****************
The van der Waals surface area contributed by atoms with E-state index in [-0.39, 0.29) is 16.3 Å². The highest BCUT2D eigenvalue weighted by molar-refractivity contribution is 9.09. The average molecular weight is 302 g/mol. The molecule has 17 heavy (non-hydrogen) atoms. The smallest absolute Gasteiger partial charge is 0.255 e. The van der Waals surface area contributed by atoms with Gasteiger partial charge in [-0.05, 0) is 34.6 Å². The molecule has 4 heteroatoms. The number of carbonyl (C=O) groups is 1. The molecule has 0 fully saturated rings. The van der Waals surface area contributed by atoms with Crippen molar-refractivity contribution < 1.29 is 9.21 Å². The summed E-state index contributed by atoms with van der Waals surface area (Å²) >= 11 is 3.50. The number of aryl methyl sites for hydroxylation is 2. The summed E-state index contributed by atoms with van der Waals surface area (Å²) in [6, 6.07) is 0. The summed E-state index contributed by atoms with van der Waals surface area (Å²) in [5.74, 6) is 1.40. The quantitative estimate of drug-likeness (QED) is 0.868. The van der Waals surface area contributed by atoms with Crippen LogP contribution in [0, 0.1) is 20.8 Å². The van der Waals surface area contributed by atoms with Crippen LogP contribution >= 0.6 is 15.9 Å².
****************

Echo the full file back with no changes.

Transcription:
The van der Waals surface area contributed by atoms with E-state index in [-0.39, 0.29) is 16.3 Å². The highest BCUT2D eigenvalue weighted by molar-refractivity contribution is 9.09. The average molecular weight is 302 g/mol. The molecule has 17 heavy (non-hydrogen) atoms. The smallest absolute Gasteiger partial charge is 0.255 e. The van der Waals surface area contributed by atoms with Gasteiger partial charge in [-0.05, 0) is 34.6 Å². The molecule has 4 heteroatoms. The number of carbonyl (C=O) groups is 1. The molecule has 0 fully saturated rings. The van der Waals surface area contributed by atoms with Crippen molar-refractivity contribution < 1.29 is 9.21 Å². The summed E-state index contributed by atoms with van der Waals surface area (Å²) >= 11 is 3.50. The number of aryl methyl sites for hydroxylation is 2. The summed E-state index contributed by atoms with van der Waals surface area (Å²) in [6, 6.07) is 0. The summed E-state index contributed by atoms with van der Waals surface area (Å²) in [5.74, 6) is 1.40. The quantitative estimate of drug-likeness (QED) is 0.868. The van der Waals surface area contributed by atoms with Crippen LogP contribution in [0, 0.1) is 20.8 Å². The van der Waals surface area contributed by atoms with Crippen LogP contribution >= 0.6 is 15.9 Å².